We eventually made it back to the lawn and were able to get seats. The day was just beginning to cool and it made for a lovely evening outdoors.
Neil started out the evening by reading an excerpt from The Graveyard Book - the part were Bod shows up at the cemetery and the dead people all elect to protect him, since his family was killed.
Then the Literary House Director of Washington College, Joshua Shenk, started the Q&A, after some rather humorous moments having issues with his microphone, while Neil very calmly gave him advice on fixing it.
The talk was amazing. Though Neil must answer questions like these often, he gives real thought to his answers, and loves to expound on each question with personal stories. He talked about how he moved to America because of the first amendment freedoms, and how he is helping make sure those rights are defended on behalf of comic book writers, illustrators, and owners.
He also had lots to say about actually writing - his processes, where his ideas come from, if his writing would be the same if he wasn't a father, etc. I found interesting his answer to a question about the idea that there are very few actual stories, and everything else is a re-telling of the same thing. He said that could be true, that most stories could be boiled down to their simplest forms, but that the storyteller's job is to keep the story alive, to make it new, to make it continue.
He also commented on the phrase "write what you know." Neil thinks he would have been terrible at any other job, but writing works for him because he writes what he knows. He knows about a boy named Bod growing up in a graveyard, he knows about a town called Wall, and what lays beyond it in Faerie. (I wish you could hear him say it. It was so simple, and it made so much sense - I feel that here it may come off cocky - it wasn't.) It just made sense.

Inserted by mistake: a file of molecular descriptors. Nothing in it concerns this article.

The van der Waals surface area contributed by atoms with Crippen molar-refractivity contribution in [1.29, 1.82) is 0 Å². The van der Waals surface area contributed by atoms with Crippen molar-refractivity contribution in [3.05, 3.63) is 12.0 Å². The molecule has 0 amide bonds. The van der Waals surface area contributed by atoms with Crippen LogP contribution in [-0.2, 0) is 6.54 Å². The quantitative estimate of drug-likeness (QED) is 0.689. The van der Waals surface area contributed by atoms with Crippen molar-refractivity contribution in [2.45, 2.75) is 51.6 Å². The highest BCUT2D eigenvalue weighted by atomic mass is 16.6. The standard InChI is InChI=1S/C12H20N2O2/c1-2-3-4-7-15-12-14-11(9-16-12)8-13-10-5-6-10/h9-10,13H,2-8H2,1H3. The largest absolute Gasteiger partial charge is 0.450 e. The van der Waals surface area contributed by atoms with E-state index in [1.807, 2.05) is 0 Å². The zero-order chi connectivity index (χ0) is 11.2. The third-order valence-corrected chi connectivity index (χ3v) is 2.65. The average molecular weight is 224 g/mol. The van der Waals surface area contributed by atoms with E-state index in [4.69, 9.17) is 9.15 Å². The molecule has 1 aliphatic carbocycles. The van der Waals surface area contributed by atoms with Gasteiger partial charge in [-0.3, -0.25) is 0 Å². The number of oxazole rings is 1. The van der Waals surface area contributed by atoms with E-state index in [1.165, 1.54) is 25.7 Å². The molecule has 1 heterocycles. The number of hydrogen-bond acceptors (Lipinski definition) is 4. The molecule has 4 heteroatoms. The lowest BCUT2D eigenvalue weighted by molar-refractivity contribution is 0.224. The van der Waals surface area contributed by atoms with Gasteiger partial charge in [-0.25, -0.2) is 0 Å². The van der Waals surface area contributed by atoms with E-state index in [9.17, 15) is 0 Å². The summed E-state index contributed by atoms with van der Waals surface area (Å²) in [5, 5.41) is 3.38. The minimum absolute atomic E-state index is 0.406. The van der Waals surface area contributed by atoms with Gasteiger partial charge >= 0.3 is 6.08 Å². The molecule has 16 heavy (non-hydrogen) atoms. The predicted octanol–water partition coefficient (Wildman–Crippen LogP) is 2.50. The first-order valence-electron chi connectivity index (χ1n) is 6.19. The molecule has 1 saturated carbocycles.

And for Aunt Sandy's benefit - he did say that the end of the Graveyard book was one of the saddest things he's ever written. He said there is something tragic about being a parent. You pour so much of yourself into these people that you love so much, and think are great, and if you did a good job - they leave you.
He also had lots of fun things to say, about how Good Omens was written for fun between Terry Pratchett and him, figuring out what happens next and trying to beat the next part, or make the other laugh hardest. About how Interworld was a proposal for a TV series Neil wrote with Michael Reaves that they got sick of explaining and wrote into a book so they could just hand it to studios, etc. About how he spent much of his young life in the library reading the children's section then, reluctantly moved on to the adult section. He shared which of his characters he'd like to hang out with, get to know. How his writing evolved from pen and paper to computer back to pen and paper - He wanted Stardust to feel like it was written a long time ago, so he got a fountain pen and wrote it by hand, and liked it so much that he kept on doing it. How whenever he decides to do something for the money, it never works out, so he writes mostly what he wants. He hinted at how important communication with the people who love his work is to him, and how he feels he has a responsibility to them.
He also announced an unscheduled signing, which was exciting, except I didn't bring anything. He did limit it to one item per person, so Scott and I each took one of Kate's books for him to sign. He caught on pretty to our trick, but didn't mind. We were close to the end of the line, but he took the time to chat with us, he drew a picture of the Sandman (he said it was because Kate gave him a present - some of Dana's buttons) in one of the books, and wrote "Hello again!" in the third.
Here he is signing Fragile Things for Kate.
What a lovely day.
Dracula, the novel, is composed of many journal entries by the main characters.
Whitney Sorrow, in the blog titled Dracula, has decided to post each journal entry in real time, so you can read through it as events are dated in the book.
The first date was yesterday: May 3rd. The last will be November 6th (or 7th, there is a "note" in the back with no date).
A chapter of a book every few days is super-easy. It's not like you aren't already spending that time online!
This is pretty awesome too - only 1 minute.